Along the trajectories of (17), the differential of Lyapunov function can be obtained as follows:
Noting that , , and , so the differential Lyapunov function can be redescribed by
There is , if the weights adaptive update law of the RBFNN is chosen as
Substituting (22) into (21) yields
According to the characteristic of the norm in the preliminaries, (23) can be changed as follows:
We can see that, in order to make , the following inequality is presented or
We can get or
The closedloop control system is supposed to be globally stable, since all the variables of the RBFNN are bounded. Better track performance can be received from (27) when the characteristic value of is larger, and the smaller upperbound of the estimation error of the RBFN, the eigenvalues of and the . That is to say, the convergence problem of the weights of neural network is solvable, and bounded neural network weights ensure bounded control input.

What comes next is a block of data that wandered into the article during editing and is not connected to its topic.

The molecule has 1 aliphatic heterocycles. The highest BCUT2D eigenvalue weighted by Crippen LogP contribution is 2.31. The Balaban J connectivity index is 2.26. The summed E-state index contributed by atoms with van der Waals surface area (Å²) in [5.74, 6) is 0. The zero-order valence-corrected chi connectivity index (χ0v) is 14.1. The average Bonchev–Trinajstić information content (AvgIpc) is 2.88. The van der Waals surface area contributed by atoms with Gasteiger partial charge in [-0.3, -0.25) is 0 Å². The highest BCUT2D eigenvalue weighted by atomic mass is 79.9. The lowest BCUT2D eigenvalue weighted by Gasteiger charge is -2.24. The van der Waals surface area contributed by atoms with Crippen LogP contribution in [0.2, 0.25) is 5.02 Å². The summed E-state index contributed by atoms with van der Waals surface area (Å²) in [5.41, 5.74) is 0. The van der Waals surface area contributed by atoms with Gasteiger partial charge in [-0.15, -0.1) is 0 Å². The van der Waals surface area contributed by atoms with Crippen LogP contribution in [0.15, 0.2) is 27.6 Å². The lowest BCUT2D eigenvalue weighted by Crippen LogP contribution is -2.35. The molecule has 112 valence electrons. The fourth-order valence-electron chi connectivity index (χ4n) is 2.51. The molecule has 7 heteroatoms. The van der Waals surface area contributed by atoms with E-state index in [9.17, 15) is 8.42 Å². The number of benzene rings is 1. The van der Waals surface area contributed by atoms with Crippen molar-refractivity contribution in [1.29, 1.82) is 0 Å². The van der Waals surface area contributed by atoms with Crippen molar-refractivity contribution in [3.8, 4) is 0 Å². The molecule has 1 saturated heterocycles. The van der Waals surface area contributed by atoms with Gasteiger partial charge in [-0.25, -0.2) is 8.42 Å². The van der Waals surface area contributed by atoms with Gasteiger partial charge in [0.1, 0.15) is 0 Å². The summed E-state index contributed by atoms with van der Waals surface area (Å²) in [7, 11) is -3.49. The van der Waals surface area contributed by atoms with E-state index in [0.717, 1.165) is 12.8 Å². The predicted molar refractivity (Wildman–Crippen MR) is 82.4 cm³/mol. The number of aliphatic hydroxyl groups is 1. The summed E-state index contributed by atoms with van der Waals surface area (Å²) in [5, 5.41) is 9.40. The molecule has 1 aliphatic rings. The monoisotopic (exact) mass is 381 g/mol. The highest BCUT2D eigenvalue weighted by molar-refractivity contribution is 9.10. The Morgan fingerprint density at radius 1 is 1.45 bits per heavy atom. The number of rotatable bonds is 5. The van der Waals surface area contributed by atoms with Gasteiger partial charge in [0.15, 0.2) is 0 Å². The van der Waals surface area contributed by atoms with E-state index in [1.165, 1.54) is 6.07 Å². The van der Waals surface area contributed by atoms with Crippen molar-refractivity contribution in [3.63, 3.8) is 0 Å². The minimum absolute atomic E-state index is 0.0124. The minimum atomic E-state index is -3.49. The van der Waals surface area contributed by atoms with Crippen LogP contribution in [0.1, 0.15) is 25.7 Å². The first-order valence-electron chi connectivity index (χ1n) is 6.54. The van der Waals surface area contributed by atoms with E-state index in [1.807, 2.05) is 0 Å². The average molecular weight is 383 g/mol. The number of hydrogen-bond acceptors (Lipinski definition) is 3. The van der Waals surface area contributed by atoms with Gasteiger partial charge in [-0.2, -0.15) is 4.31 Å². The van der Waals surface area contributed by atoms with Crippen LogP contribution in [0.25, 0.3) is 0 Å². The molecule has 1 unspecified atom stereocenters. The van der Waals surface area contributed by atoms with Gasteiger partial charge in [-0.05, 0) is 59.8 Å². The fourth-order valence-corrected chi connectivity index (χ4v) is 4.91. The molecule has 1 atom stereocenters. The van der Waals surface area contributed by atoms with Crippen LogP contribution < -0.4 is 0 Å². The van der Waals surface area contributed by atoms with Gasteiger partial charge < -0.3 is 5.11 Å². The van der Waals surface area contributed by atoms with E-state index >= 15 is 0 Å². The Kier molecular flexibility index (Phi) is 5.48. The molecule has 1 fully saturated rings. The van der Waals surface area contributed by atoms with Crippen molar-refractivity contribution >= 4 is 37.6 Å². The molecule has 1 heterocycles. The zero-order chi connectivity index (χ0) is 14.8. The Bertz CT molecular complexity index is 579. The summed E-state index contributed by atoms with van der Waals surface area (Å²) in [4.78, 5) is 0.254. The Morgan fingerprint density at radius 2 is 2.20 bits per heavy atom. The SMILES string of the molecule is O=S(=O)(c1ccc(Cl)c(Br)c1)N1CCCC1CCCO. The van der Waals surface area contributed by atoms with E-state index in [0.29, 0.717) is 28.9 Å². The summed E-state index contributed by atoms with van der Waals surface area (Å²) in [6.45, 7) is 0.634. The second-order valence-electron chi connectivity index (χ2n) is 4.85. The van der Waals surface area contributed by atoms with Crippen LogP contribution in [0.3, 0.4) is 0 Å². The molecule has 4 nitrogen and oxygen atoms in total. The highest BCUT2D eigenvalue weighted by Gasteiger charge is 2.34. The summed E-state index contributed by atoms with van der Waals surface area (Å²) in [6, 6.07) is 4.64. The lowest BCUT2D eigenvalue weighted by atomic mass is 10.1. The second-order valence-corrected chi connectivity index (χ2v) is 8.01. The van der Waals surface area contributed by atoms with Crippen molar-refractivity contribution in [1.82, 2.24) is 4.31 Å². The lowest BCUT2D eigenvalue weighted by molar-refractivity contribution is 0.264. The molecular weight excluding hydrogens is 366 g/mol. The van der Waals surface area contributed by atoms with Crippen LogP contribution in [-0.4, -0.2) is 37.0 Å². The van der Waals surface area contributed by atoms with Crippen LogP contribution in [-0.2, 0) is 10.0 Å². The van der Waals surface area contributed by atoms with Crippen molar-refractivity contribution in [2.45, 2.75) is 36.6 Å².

3.2. Design Procedure of Neural NetworkBased Direct Inverse Controller with Disturbance Rejection
The design steps about the proposed neural networkbased direct inverse controller (NBIC) with disturbance rejection are summarized as follows:
Step 1. Specify the design parameters of the NBIC.
Specify to get all roots in the lefthalf plane for the polynomial , solve the equation to obtain a symmetric matrix based on a positivedefinite matrix , and choose the RBF neural network, specifying the inputs and the initial weights of RBFNN.
Step 2. Structure the proposed method.
Considering the characteristics of the PMSM, choose a small value as the central value of the hidden layer node and an appropriate number of the cluster . Furthermore, calculate the hidden node parameters based on the nearest neighbor clustering algorithm and then obtain the structure of RBFNN. Calculate the hidden node output vector for input , based on (9); get the approximated control law from (10).
Step 3. Adapt the weight parameters.